Czerny Op 740 #7, 4 Versions
Although the music of #7 is slight you should make room for it in your repertory. The RH figure is quite easy. Like its companion #8, #7 drills thumb and forefinger. And there’s no need for Czerny’s break-neck speed. You can inflect it with energy and rhythm to create engaging support for the sharp execution of degages, piques, frappes, etc.
As I’ve noted elsewhere, Czerny favors a compositional texture that presents a repeated note pattern played by what may be called the “working” hand and a spare rhythmic and harmonic support played by what may be called the “supporting” hand. This is analogous to what dancers call the “working” leg and the “standing” leg. My usual practice is to fill out Czerny’s “supporting” hand for the sake of color and rhythmic interest, and I recommend such process to anyone using #7 for ballet class.
Op 740 #7 1st Version: quick 4/4 repeated-note study, 16 sets of 8
This is my performance of a shortcut arrangement of #7 which uses barely more than the first page of Czerny’s material and maintains his RH note pattern throughout. I supply a score so that you can see my approach to the task of filling out the “supporting” hand.
The unchanging note pattern and steady quarter-note pulse make this study suitable for what I’ve come to call a “costume” for another piece of music.
Op 740 #7, 2nd Version: Carmen’s “Habanera” in the costume of Czerny Op 740 #7, 16 sets of 8
This is my performance of the Habanera in the costume of Czerny’s #7, for which I supply a score. Incidentally, when I play the Habanera for class I usually rebar Bizet’s anacrusis and start Carmen’s line “L’amour...” on the downbeat. Decades of experience have convinced me that it’s not worth the frustration and confusion many dancers experience when I play Bizet’s phrasing correctly (especially at the bridge “Prends garde a toi”). But for my Czerny library I’m presenting the Habanera as Bizet wrote it.
As I’ve explained, in class I like to pair my “one-pagers” for handedness: if at the barre, say, I play one that works the RH I want to try to play another for the next exercise that works the LH. I know that some accompanists will find this fussy, but it’s just a game I like to play. Some of my one-pagers pair so neatly that I can combine them into one piece. This is the case with #7 and #8 which have not only the feature of length and handedness (one for RH, one for LH), but also share the same note values, rhythm, tempo, meter and key (major and relative minor).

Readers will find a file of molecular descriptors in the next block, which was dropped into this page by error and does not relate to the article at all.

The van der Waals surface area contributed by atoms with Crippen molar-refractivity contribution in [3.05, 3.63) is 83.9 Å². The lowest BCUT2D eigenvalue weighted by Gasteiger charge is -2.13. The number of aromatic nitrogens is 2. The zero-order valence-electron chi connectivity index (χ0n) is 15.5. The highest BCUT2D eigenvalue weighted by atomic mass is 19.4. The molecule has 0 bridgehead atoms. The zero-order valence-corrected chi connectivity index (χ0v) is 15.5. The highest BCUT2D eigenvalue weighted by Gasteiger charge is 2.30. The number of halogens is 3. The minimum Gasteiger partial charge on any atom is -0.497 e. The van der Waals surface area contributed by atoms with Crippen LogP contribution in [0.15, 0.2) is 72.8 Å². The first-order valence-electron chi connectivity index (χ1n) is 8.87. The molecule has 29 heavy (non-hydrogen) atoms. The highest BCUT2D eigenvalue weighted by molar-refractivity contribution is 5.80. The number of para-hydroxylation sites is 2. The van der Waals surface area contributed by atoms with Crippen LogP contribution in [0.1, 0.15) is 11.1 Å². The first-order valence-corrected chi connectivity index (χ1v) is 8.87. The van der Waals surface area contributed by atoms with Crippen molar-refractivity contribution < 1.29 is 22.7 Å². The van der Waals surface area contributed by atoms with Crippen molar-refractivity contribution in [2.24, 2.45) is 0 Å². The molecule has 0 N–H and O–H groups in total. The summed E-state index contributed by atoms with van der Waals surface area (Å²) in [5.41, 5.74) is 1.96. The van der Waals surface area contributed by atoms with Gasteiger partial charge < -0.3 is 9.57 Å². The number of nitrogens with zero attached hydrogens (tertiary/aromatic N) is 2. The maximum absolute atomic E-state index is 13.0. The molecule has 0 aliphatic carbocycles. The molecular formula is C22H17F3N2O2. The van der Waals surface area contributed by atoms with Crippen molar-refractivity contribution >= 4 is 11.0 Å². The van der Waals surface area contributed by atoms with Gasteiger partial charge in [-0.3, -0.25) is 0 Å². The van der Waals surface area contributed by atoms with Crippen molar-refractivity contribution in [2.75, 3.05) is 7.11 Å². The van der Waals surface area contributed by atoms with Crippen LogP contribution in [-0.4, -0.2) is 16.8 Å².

Op 740 #7, 3rd Version (with #8): light, brisk march, 16 sets of 8
This is my performance of the first half of my one-pager of #7 combined with the same amount of material from #8. The only problems to work out is how you want to modulate out of #7 and into #8 and what key you want to end in. I supply a score which shows my solutions.
It will be noticed in my 3rd Version that with the appearance of #8 in the LH I continue to use #7’s note pattern in the RH melody. This preserves some of the musical identity of #7 while it plays #8’s melody creating a kind of “hybrid” of #7 and #8. It’s sometimes possible to combine two studies in a process of “hybridization,” to play them, that is, not consecutively but simultaneously. If you require the two studies of such a “hybrid” to be in coherent tonal harmony the process of experiment and discovery can be useful and entertaining (though not for everyone).
There are several different processes for combining two studies into tonal counterpoint, but the simplest way to combine #7 and #8 is either to play #7’s LH accompaniment in the note-pattern of #8’s LH, or to play #8’s RH melody with the note-pattern of #7’s RH.
Op 740 #7, 4th Version (with #8): light, brisk march, 16 sets of 8
This is my performance of a hybrid arrangement of #7 and #8, for which I provide a score. It is simply my 1st Version of #7 with the LH played with the note-pattern of #8 (octave + neighbor-tone). Except for that note-pattern, the musical identity of #8 is completely erased, but as you can see in my 3rd Version and as I’ll show later (see commentary to #17) there are more elaborate manipulations which allow each study to maintain a great deal more of its identity in counterpoint with the other.
It must be noted that this and other of my “hybrids” aren’t well suited to ballet class. They all have very dense, complicated textures. In the case of my 4th version both hands are playing continuous 16ths and the effect can become deadening. I offer my “hybrids” as experiments and research and entertainment.